That such a comprehensive system is missing is the result of a fatal mistake after 1989/1990. NATO enlargement could not and cannot substitute an inclusive system which would give all European countries a chance to contribute to peace and security in Europe and beyond especially in the different Eastern and Southern neighborhoods. The chance to do that has been missed after the downfall of the Iron Curtain. For the moment it is difficult to come back to that task in view of the Ukraine dispute, but nevertheless it should and must be tried again. Especially in view of the very difficult neighborhood, full of potential and actual conflicts, Europe should try to find internal strength and specific European solutions for peace and cooperation throughout the continent.
But in this context it must be clear that Europe never will develop its foreign and security policy without a strong alliance to the US. Especially the military intervention by the US forces to free Europe from the horrible Nazi regime starting the World War II and committing unbelievable atrocities is a reason of strong emotional and political ties with the US. In the case of the intervention into World War II the US has been on the side of freedom and progress. For many countries also the strong position against Soviet dictatorship and domination is an additional reason. Even if the motivations of the US have been also selfish, this does not change the basic orientation towards the US by many Europeans, alas with different strength.
There is also another side of US interventionism. Especially in Latin America from Cuba to Nicaragua to Chile there are many unjustified interventions and regime change efforts which have no excuse. Understandably for many Latin Americans this aggressive side of US policy is dominating the picture, in many European countries it is the European experience which is determining the foreign policy approaches.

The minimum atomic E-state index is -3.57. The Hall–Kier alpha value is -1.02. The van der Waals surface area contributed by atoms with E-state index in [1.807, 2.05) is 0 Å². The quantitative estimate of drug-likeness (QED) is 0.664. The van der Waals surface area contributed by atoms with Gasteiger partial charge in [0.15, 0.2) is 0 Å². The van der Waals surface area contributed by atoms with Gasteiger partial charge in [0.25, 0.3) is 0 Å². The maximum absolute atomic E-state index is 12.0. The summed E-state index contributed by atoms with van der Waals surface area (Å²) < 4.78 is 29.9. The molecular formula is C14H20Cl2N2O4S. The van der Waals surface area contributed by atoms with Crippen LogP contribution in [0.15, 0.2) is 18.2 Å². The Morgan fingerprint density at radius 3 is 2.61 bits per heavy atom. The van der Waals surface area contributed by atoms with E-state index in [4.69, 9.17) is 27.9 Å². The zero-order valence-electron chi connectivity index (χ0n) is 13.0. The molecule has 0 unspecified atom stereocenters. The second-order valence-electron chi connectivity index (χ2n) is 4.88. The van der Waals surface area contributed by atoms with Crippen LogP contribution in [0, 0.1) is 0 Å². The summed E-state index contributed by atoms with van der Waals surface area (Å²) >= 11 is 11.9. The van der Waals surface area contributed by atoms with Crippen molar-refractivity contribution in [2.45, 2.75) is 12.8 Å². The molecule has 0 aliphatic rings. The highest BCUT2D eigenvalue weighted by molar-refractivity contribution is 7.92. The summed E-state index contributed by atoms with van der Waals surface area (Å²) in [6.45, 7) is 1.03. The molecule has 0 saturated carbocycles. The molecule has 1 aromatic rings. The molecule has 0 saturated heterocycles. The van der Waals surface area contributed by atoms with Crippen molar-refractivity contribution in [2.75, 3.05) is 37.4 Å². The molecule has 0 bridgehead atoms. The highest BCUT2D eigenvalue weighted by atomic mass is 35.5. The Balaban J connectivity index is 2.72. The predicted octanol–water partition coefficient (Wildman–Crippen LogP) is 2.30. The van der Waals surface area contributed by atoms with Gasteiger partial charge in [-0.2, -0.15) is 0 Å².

And even today, when Europe has to deal with the consequences of direct and indirect US military actions in the Middle East Europe is only partly blaming the US for the growing migration flows. Partly because some EU countries participated in the "coalition of the willing" and partly because some media do not speak about the root causes outside the region but only about the responsibility of the different regimes in the Middle East and North Africa.
3) Europe's fragile environment
But the fact is, Europe has a very fragile environment full of crises. Besides the Eastern neighborhood it is is basically the Middle East and Northern Africa. Old colonial structures and dependencies are mixing with new conflicts. And we can find an amalgam of policies to safeguard important energy resources and supply flows with serious concerns about human rights and democracy. Military interventions have different reasons, backgrounds and publicly expressed motives. But as we can see today, all these interventions deteriorated the situations for the people of that region instead of improving it, as was promised in the different justification for military interventions.
Most of these interventions were initiated and implemented by the US but also by some European countries. For the former US defense secretary Donald Rumsfeld it was a coalition of the willing, and the European willing participants formed - according to him - the New Europe. And the Neo-Cons of the Bush administration were hoping these allies would dominate the EU's policies in future. In the mean time many of these New Europeans, including some Central Europeans, feel sorry about their participation and in addition do not want to take refugees from countries they were intervening in. And it is strange that primarily countries who were refraining from military intervention into Iraq and openly criticizing this aggression, like Germany, Sweden and Austria, are taking refugees and are sticking to the rules and fundamental human rights of asylum policy.
4) Inequality, poverty and terrorism
One of the major security risk is definitely the spread of terrorist activities by non-state actors not only in the Southern neighborhood but beyond. Inequality, poverty, lack of development are some of the main reasons why people are ready to accept or even join terrorist groups. Religious extremism is another source, very often connected with underdevelopment. There is never a single reason, but fighting against extreme inequalities on a national and global level is in any way more successful than bombs.
A global peace policy without attacking poverty and the - often rising - inequalities is not possible. And environmental degradation due also to climate change will add to the existing inequalities. Migration will consequently not only remain on present level but could easily increase - with new divisions and crisis or even wars. New weapons or building walls and new fences similar to the infamous Iron Curtain will not help.
5) Confrontation or cooperation